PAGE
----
»A Spoonful Of Food - A Spoonful Of Love« 17 February 2012

Marte Meo | Developmental psychology | Entwicklungspsychology | Haydom Lutheran Hospital

[Kristiansand, 1-2-2012] Rolf Rohde (Marte Meo, Kristiansand, Norway) wrote us:

»A Spoonful Of Food - A Spoonful Of Love«
Marte Meo in nursing of orphan infants at Haydom Lutheran Hospital in Tanzania.

Orphan infants in Mbulu and Hanang districts in Northern Tanzania spend their first months in life at the Child Care Unit (CCU) at Haydom Lutheran Hospital (HLH). These vulnerable children are fed and nursed, but get very little emotional and social support. Can Marte Meo offer nurses and assistants at CCU additional the support they need?
This question may become the start of a post doc project conducted by PhD, Marte Meo Therapist Kari Vik and Family Therapist, Marte Meo Licensed Supervisor, Rolf Rohde. We have directly borrowed (or stolen) the beautiful saying of Maria Aarts often used, when she’s analysing interaction on film. Looking step by step for contact moments Maria often says that a child needs »a spoonful of food and a spoonful of love«.
Visiting Haydom (Tanzania) it was clear that our work supplementary needed some knowledge regarding some conditions of cultural and social codes. What are the contents of love, attachment and developmental support in contextual circumstances as we observed them at CCU? So far we think there might be a good possibility of fruitful collaboration. We’re working in between on finding the right administrative routines and a local anchoring. As soon as a working model for this concept has been developed, we will decide the frequency in visiting Tanzania and decide on the duration of the project. So far the preliminary investigations gave us some rough notions; we work on the protocols and at the same time we also still ask a lot of questions, for instance like: Since 2009 orphan infants in the catchment area of HLH are nursed at a special CCU unit. In daily care the orphans get their basic needs such as rest, sleep, food and vaccinations. However, there is little time for the staff to provide the emotional and social support that these orphan infants need to become more resilient. If the Marte Meo Method could be offered to these child nurses and assistants at CCU, followed by research on the working mechanisms of such an intervention, it probably would be possible to make clear if this method can be useful in improving the relation between the nurses/assistants and the infants, and thus the Marte Meo Method might contributes to facilitating a vigorous mental health development as well as enhance the quality of attachment for the babies. Moreover, they will probably be more capable of establishing a secure attachment to their father and family of origin, when they are brought to them or other caretakers when they are dismissed from the CCU.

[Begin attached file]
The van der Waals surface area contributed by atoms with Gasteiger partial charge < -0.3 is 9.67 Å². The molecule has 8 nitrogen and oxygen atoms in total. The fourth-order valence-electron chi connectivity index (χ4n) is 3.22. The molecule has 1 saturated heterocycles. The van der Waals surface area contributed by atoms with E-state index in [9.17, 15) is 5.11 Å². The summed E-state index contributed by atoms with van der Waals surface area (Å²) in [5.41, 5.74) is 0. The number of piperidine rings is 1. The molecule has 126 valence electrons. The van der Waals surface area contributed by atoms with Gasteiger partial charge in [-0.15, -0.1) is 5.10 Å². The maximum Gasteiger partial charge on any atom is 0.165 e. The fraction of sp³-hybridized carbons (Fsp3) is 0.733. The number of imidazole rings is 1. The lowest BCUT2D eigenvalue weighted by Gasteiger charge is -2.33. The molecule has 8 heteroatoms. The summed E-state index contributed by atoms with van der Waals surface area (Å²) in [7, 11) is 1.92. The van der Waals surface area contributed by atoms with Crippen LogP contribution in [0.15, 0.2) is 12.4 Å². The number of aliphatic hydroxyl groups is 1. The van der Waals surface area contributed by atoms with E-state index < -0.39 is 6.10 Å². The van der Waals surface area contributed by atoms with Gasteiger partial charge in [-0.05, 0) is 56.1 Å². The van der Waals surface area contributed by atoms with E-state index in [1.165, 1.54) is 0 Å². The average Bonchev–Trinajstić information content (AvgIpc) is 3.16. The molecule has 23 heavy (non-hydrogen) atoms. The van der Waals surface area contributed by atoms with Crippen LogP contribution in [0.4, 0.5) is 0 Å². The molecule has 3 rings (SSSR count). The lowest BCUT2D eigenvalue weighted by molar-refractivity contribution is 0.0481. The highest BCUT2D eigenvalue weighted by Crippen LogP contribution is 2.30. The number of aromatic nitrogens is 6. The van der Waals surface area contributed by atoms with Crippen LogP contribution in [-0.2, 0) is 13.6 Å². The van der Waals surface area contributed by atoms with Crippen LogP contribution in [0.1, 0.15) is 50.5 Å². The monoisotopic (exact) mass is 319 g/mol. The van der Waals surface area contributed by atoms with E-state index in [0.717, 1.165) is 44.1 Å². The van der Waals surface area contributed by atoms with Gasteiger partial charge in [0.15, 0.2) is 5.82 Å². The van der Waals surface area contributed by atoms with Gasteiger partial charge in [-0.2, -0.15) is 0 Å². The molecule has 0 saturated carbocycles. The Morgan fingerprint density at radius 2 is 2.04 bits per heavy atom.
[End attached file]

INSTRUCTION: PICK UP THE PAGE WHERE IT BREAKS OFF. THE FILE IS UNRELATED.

Therefore we want to examine the Marte Meo Method offered to child nurses and assistants at CCU in order to establish whether this method can be useful, and thus contribute in facilitating a vigorous mental health that can be administrated at a low threshold in the public health system. Furthermore, the results will be important in deciding whether there are any universal working mechanisms of the Marte Meo Method.

Photo: Children in the »street« of Haydom, Tanzanina,
Website: www.haydom.no/index.aspx

Further Information:
Kari Vik & Rolf Rohde
E-mail: rolf.rohde@sshf.no

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